One of the many survivors still suffering from the lack of medical attention from the government. Picture courtesy of Awat Rostamyani. All rights reserved. Over the past few decades, Sardasht – a Kurdish city located in the western Azerbaijan province of Iran - has endured too much pain and neglect. The city can best illustrate the dynamics and mechanics of ethnic discrimination and suppression by the Iranian regime against the Kurds.
As a small city, however, Sardasht once had a long and glorious history, one with several episodes of success. For instance, it played a decisive role in the emergence and expansion of Kurdish nationalism during both the Pahlavi and Islamic regimes. Hence, what this city has gone through under the Iranian regime is by no means accidental. Sardasht was the first city that was brutally gassed by Saddam on Jun 28, 1987, during the Iran–Iraq war, a barbarous attack without any military and political justification.
Sardasht is also called the “second Hiroshima” because it was the first city to witness a massacre of unarmed innocent civilians since the atomic bombardment of Hiroshima and Nagasaki during World War II. Its small population – which hardly amounted to 20,000 people in the 1980s – makes Sardasht’s case unique in a horrifying way.
A total of four chemical bombs were dropped over the city during a single day. In just a few hours, hundreds of people, including women and children, were killed, while thousands of injured had to grapple with the long-lasting mental and physical effects of the attack, which persist to the present day. This barbaric carnage was not condemned by the International community at that time nor did the Islamic regime recognize it in the official calendar until many years later.
At that time, I was a fifth-grade student, so I can remember those dark days fairly well. My oldest brother found our uncle’s deceased body lying in a hospital in Isfahan, about 15 hours away from our city. Because his body was burnt like charcoal, it could only be identified by the watch that he used to wear. I remember that our aunt, years after the bombing, still insisted that my uncle “Qader is alive, he might come back someday; how do we know for sure that it was Qader whom we buried?”
When he died, he left his seven little daughters for my aunt to raise alone – a burden much heavier than she could carry. The depth and scope of the tragedy in Sardasht would be impossible to describe in a small essay. As a child, I found myself asking, why did it have to happen in this small city? Why not in a bigger one?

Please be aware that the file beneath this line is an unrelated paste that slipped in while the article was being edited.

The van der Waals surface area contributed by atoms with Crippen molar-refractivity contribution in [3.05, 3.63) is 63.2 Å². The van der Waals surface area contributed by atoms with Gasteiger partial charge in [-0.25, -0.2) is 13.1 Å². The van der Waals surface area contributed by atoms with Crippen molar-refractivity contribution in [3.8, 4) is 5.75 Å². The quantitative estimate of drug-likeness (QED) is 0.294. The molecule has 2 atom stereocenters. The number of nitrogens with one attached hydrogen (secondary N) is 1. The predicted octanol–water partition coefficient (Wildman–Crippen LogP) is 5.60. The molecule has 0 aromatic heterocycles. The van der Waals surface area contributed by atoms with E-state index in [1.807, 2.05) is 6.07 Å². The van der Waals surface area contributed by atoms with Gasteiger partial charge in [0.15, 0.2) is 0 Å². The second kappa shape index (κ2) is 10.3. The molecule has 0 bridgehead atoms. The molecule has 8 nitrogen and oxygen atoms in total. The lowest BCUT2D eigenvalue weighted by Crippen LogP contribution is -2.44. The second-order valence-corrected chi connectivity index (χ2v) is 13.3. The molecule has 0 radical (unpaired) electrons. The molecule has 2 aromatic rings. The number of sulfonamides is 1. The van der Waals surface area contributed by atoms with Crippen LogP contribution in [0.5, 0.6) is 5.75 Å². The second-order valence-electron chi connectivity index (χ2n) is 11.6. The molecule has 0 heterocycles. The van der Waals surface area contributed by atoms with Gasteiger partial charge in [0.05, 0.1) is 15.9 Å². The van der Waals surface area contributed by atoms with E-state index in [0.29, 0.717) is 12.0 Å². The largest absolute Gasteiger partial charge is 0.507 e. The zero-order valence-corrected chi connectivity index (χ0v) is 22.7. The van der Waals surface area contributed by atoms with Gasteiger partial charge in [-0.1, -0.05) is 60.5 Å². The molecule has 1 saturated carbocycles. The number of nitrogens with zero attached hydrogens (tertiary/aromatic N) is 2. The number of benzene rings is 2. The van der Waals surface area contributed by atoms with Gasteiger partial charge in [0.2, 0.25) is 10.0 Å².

Our generation witnessed the war in its cruelest, ugliest and most inhumane form. In this war, we – Iranian Kurds – were a nameless, defenseless people living in the unmarked territory; we were like an open laboratory in which the Iranian regime could run their dreadful experiments. I was telling myself that both the Iraqi and Iranian warplanes drop their last bombs on Sardasht to return to their bases with less weight and entirely unloaded.
Both the Iraqi and Iranian warplanes drop their last bombs on Sardasht
We had to pay the price for our ethnicity, religion, language, and identity; this was a toll we were required to pay every day. It reminds me of the Roman legal notion of Homo Sacer, a person who is banned from society and may be killed by anybody. This was almost true for us as we were excluded both from the protection of the law and the domain of the sovereign.
During part of my elementary years, as a student, I lived under bridges, hiding in natural shelters, constantly running from the airstrikes. Agriculture and ranching had collapsed due to continuous bombardment. A lot of farms were turned into militarist garrisons or minefields, which were never cleared.
Two decades after the end of the war, it is estimated that there are still some sixteen million landmines laying hidden throughout the four Kurdish provinces of Iran. More than 4,000 people, mostly women and children have lost their lives due to mine explosions. As soon as the war ended, the regime began to establish military, political, and ideological institutions in Sardasht; thousands of people were forced to join the newly formed local militia run by the government. The increasing militarization of the region served as an excuse for the regime to refuse to invest in infrastructure, as well as in social and economic development programs.
By the end of the 1990s, Sardasht had become entirely dominated by military institutions such as the “Selection Department” (Haste Gozinesh in Farsi) whose goal was to determine who is qualified for government jobs or university admissions. The regime was specifically concerned about Sardasht. The regime commanders who “served” in Sardasht enjoyed a quick promotion, taking the highest military and political offices. Serving in Sardasht allowed unparalleled privileges for those immersed in the regime apparatus. From the regime’s eyes, Sardasht looked like a workshop, where the “Soldiers of Islam” had developed and promoted unique war skills, learning the techniques necessary to fight the “anti-revolutionary elements”, “separatist groups”, “Umarist” (a term denoting Sunni Muslims negatively), “perverts”, “Kurdistan’s outlaws” as well as any other “inimical and degenerate group.”